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Turkey is in talks with Russia, China and South Korea over its planned second and third nuclear power plants, and with the USA and United Kingdom over small modular reactors (SMRs), Energy Minister Alparslan Bayraktar is reported to have told a media briefing.

Akkuyu is expected to operate for 80 years (Image: Akkuyu NPP/Rosatom)

In comments reported in a variety of Turkish media outlets, Bayraktar said the country wanted to speed up efforts on the planned second nuclear power plant, in Sinop, and a third plant in the Thrace region, in the country's northwest.

According to the Daily Sabah he said that the country's energy demand was continuously growing and "our first priority is to ensure the security of supply in a sustainable manner ...  we must reduce dependency on outside sources", while also making Turkey carbon neutral by 2053.

This means "radical changes are needed in all areas", and he highlighted plans for large-scale expansion of wind and solar power in the country, as well as energy-efficiency measures.

He called the four-unit Akkuyu plant, being built by Russia's Rosatom, "the world's largest nuclear construction site", and said planning was under way for the next two proposed plants, with talks taking place with Russia, South Korea and China. Last month Reuters reported Sari Salih, the head of nuclear infrastructure at the energy ministry, as saying Turkey was in talks with Russia and South Korea over its planned second nuclear plant, with China over the third proposed plant and with the UK, USA and France over SMR technology.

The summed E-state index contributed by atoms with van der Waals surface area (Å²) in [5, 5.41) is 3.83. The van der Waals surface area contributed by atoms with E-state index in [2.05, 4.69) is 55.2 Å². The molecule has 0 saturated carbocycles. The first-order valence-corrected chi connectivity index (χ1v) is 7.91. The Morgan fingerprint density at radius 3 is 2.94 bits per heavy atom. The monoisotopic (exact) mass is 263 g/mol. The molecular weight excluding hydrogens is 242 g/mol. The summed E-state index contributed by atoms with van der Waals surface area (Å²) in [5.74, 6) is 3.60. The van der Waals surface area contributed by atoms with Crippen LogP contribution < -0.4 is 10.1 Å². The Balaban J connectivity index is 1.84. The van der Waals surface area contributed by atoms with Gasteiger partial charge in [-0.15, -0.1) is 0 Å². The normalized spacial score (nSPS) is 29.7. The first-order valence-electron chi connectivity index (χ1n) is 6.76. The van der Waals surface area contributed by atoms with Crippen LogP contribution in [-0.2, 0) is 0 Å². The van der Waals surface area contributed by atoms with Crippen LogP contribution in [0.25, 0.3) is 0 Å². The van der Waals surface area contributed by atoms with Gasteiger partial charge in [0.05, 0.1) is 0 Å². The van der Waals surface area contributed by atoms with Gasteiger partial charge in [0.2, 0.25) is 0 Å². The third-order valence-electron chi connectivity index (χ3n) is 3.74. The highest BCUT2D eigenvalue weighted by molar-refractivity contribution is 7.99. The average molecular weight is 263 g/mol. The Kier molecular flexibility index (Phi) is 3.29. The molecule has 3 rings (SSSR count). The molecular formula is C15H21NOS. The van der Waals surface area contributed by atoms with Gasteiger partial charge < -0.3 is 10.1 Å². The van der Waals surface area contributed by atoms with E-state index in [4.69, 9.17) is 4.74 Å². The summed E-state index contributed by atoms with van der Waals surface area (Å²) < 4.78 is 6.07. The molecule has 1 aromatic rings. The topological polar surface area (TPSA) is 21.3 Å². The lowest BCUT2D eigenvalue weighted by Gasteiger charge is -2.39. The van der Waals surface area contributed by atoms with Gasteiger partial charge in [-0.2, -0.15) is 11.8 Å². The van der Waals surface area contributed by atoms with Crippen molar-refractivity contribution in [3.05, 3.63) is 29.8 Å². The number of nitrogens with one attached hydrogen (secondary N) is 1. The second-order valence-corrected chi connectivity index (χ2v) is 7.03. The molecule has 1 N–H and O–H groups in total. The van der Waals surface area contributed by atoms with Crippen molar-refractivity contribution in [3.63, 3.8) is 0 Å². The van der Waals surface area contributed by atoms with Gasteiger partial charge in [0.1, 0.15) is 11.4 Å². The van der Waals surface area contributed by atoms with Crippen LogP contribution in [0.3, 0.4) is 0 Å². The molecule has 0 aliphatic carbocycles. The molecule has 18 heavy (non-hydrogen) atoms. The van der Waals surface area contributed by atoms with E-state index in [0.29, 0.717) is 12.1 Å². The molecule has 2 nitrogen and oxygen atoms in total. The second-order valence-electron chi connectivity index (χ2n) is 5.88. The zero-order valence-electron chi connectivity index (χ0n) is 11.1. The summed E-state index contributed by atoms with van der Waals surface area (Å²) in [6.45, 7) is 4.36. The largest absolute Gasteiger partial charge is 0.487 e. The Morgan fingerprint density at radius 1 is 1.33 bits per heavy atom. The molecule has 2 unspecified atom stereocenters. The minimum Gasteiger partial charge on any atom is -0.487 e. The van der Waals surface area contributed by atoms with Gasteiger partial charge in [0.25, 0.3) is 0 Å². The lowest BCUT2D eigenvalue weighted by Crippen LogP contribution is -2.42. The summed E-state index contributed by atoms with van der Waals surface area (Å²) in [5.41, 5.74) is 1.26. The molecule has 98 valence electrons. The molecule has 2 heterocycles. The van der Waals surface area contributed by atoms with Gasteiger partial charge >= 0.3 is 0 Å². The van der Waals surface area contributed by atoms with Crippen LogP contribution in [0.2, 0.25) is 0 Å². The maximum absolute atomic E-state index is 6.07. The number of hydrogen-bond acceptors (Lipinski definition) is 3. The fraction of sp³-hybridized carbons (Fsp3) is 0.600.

Together with proposed small modular reactors, Bayraktar said: "By the 2050s, Turkey will have a nuclear-installed power of over 20,000 MW. In other words, it will be almost the size of four Akkuyus. Some of them may be large-scale power plants and others small modular reactors, which are very important for the transformation of our industry in energy."

The Akkuyu plant, in the southern Mersin province, is Turkey's first. Rosatom is building four VVER-1200 reactors, under a so-called BOO (build-own-operate) model. Construction of the first unit began in 2018. The 4800 MWe plant is expected to meet about 10% of Turkey's electricity needs, with the aim being to have all four units up and running by 2028.

Researched and written by World Nuclear News

Date: Tuesday, 11 July 2023
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